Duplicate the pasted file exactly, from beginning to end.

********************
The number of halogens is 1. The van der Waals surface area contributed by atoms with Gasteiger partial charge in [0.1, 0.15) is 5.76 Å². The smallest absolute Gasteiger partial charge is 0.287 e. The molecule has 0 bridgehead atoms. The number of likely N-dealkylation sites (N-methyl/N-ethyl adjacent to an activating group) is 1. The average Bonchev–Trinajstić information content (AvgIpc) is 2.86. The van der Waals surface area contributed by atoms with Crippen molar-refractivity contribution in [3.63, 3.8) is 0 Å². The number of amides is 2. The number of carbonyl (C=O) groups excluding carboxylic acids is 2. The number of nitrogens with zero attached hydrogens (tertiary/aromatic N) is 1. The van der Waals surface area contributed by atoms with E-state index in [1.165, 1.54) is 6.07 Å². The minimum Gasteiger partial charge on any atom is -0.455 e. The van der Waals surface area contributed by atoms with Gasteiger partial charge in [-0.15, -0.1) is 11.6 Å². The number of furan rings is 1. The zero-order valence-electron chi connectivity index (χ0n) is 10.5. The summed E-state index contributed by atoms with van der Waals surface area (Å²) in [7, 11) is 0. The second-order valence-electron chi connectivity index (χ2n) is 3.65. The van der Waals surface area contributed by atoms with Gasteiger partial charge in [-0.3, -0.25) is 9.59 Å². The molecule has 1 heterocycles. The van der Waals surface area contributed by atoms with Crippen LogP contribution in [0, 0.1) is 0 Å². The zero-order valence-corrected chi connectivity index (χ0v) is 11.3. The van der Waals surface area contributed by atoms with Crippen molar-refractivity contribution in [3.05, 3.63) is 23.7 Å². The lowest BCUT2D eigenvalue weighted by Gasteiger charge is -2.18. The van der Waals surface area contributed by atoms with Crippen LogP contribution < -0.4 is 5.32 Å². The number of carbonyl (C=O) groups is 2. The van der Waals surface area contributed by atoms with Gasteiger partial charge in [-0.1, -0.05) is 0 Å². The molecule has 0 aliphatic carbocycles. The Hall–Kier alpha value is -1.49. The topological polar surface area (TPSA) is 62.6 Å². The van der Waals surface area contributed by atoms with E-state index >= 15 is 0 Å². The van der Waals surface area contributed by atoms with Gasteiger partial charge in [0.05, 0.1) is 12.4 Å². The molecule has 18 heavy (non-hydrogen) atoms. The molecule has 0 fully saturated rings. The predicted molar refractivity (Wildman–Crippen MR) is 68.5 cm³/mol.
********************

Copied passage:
The number of halogens is 1. The van der Waals surface area contributed by atoms with Gasteiger partial charge in [0.1, 0.15) is 5.76 Å². The smallest absolute Gasteiger partial charge is 0.287 e. The molecule has 0 bridgehead atoms. The number of likely N-dealkylation sites (N-methyl/N-ethyl adjacent to an activating group) is 1. The average Bonchev–Trinajstić information content (AvgIpc) is 2.86. The van der Waals surface area contributed by atoms with Crippen molar-refractivity contribution in [3.63, 3.8) is 0 Å². The number of amides is 2. The number of carbonyl (C=O) groups excluding carboxylic acids is 2. The number of nitrogens with zero attached hydrogens (tertiary/aromatic N) is 1. The van der Waals surface area contributed by atoms with E-state index in [1.165, 1.54) is 6.07 Å². The minimum Gasteiger partial charge on any atom is -0.455 e. The van der Waals surface area contributed by atoms with Gasteiger partial charge in [-0.15, -0.1) is 11.6 Å². The number of furan rings is 1. The zero-order valence-electron chi connectivity index (χ0n) is 10.5. The summed E-state index contributed by atoms with van der Waals surface area (Å²) in [7, 11) is 0. The second-order valence-electron chi connectivity index (χ2n) is 3.65. The van der Waals surface area contributed by atoms with Gasteiger partial charge in [-0.3, -0.25) is 9.59 Å². The molecule has 1 heterocycles. The van der Waals surface area contributed by atoms with Crippen LogP contribution in [0, 0.1) is 0 Å². The zero-order valence-corrected chi connectivity index (χ0v) is 11.3. The van der Waals surface area contributed by atoms with Crippen molar-refractivity contribution in [3.05, 3.63) is 23.7 Å². The lowest BCUT2D eigenvalue weighted by Gasteiger charge is -2.18. The van der Waals surface area contributed by atoms with Crippen LogP contribution < -0.4 is 5.32 Å². The number of carbonyl (C=O) groups is 2. The van der Waals surface area contributed by atoms with Gasteiger partial charge in [-0.1, -0.05) is 0 Å². The molecule has 0 aliphatic carbocycles. The Hall–Kier alpha value is -1.49. The topological polar surface area (TPSA) is 62.6 Å². The van der Waals surface area contributed by atoms with E-state index >= 15 is 0 Å². The van der Waals surface area contributed by atoms with Gasteiger partial charge in [0.05, 0.1) is 12.4 Å². The molecule has 18 heavy (non-hydrogen) atoms. The molecule has 0 fully saturated rings. The predicted molar refractivity (Wildman–Crippen MR) is 68.5 cm³/mol.